Former Arkansas Gov. Mike Huckabee resigned Thursday from the Country Music Association Foundation board of directors – less than one day after his appointment – after backlash over his anti-gay rights record.
“I genuinely regret that some in the industry were so outraged by my appointment that they bullied the CMA and the Foundation with economic threats and vowed to withhold support for the programs for students if I remained,” Huckabee wrote in his letter of resignation.
Huckabee didn’t mention the controversy over his stance on gay rights in his letter. But he wrote, “If the industry doesn’t want people of faith or who hold conservative and traditional political views to buy tickets and music, they should be forthcoming and say it.”
A message left by CNN with the foundation seeking comment Friday morning was not immediately returned.
Huckabee, a two-time Republican presidential candidate, compared legalizing same-sex marriage to incest and polygamy in 2010. He also compared same-sex adoption to experimentation, saying that “children are not puppies.”
Jason Owen, the co-president of Monument Records who is in a same-sex marriage and has a son, told the association’s CEO Sarah Trahern and CMA Foundation executive Tiffany Kerns that neither his companies nor those they represent would support the foundation due to Huckabee’s appointment.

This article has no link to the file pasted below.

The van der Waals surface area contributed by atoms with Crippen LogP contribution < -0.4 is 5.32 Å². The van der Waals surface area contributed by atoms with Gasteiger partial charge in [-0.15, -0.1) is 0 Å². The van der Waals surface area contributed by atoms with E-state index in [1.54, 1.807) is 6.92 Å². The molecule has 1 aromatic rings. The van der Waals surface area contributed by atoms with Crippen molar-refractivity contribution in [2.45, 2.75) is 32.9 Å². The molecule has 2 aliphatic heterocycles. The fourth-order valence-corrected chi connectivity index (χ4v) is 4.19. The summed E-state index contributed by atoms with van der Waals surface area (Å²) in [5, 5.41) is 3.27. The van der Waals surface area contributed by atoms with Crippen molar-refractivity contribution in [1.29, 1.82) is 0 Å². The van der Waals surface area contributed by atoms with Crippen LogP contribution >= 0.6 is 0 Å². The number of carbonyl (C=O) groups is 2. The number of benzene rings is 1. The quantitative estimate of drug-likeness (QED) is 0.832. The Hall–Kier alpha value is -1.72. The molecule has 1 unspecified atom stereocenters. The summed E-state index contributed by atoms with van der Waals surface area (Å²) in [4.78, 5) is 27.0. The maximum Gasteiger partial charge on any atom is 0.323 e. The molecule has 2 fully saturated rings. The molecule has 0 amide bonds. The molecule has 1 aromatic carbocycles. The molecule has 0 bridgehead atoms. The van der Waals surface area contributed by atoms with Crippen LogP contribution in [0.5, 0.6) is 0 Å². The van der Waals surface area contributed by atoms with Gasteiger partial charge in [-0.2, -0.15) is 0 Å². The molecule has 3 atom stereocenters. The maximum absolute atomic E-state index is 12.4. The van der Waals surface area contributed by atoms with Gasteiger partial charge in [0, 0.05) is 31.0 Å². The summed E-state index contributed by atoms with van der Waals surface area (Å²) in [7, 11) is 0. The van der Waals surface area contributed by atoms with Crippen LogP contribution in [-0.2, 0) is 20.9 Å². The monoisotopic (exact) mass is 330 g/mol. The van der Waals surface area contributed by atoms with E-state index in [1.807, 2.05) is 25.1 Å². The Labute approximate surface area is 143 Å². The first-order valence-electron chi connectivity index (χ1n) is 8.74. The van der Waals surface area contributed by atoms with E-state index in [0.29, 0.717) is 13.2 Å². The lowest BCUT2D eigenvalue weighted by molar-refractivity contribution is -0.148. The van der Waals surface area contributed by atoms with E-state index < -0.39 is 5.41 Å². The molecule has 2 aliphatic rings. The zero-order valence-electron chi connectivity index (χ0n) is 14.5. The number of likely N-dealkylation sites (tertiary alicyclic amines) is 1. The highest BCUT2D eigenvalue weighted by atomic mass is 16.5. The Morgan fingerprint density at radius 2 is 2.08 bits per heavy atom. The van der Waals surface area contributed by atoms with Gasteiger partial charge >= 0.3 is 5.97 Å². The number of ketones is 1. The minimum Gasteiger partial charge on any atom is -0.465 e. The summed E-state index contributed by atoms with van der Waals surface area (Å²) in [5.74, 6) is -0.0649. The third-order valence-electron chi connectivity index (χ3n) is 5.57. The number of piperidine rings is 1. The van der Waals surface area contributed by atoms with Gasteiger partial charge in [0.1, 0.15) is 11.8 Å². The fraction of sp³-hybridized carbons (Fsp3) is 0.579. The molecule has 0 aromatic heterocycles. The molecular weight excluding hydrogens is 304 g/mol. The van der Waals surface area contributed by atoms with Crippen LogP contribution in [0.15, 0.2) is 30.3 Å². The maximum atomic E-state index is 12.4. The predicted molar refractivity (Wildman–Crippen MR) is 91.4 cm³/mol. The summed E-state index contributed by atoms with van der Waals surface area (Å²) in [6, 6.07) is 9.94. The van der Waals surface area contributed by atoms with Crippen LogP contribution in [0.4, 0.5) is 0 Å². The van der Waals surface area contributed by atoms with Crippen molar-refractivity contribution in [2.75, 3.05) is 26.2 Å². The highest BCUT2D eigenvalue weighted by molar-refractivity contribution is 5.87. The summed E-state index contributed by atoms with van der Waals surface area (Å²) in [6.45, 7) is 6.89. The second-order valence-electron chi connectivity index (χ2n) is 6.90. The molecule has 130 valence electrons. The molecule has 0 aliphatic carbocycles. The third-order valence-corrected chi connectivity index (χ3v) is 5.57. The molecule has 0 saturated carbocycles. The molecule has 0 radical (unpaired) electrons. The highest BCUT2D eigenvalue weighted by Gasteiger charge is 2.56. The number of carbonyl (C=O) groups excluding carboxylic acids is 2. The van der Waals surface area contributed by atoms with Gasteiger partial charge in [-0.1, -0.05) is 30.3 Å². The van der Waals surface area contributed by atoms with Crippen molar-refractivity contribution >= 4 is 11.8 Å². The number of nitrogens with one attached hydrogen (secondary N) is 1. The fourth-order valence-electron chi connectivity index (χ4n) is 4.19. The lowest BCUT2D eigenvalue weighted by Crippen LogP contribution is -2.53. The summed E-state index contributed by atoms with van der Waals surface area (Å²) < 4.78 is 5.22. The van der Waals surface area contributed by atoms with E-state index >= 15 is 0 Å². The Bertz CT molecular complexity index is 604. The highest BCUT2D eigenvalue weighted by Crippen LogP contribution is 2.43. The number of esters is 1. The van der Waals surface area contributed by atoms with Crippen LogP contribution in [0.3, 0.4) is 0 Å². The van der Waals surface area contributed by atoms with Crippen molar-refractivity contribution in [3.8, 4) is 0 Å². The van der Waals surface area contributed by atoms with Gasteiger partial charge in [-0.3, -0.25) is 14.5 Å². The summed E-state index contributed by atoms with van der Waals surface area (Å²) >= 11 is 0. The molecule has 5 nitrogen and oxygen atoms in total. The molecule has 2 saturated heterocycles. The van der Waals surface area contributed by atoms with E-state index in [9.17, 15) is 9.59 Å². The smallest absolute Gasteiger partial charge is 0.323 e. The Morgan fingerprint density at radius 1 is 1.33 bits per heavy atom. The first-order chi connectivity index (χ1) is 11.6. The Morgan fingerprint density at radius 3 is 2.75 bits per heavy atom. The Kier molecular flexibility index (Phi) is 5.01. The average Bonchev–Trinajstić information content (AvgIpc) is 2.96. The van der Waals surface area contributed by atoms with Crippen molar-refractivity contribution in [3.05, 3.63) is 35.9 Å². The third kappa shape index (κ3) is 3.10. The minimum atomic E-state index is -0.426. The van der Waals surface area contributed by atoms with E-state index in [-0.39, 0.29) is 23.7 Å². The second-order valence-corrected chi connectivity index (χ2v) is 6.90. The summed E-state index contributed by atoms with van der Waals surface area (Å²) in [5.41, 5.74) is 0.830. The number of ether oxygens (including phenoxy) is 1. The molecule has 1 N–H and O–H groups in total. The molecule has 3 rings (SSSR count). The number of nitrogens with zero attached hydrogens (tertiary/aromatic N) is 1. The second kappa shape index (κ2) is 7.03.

“Huckabee speaks of the sort of things that would suggest my family is morally beneath his and uses language that has a profoundly negative impact upon young people all across this country,” Owen wrote in an email obtained by MusicRow. “Not to mention how harmful and damaging his deep involvement with the NRA is. What a shameful choice.”
Whitney Pastorek, a manager of Sugarland’s Kristian Bush and a CMA member, also expressed concern in an email to CMA executives, casting Huckabee as someone who “engages in language of racism, sexism, and bigotry,” The Tennessean newspaper reported.
CMA board member Joe Galante told USA Today in a statement that Huckabee was elected to the board because he “led an impressive administration while serving the state of Arkansas and his policy experience with education reform is something we are fortunate to be able to learn from.”
Politically, many country music fans tend to lean conservative, and the issue of gay rights is seldom pressed in the industry.
The CMA Foundation is the association’s philanthropic arm and supports music education programs across the country.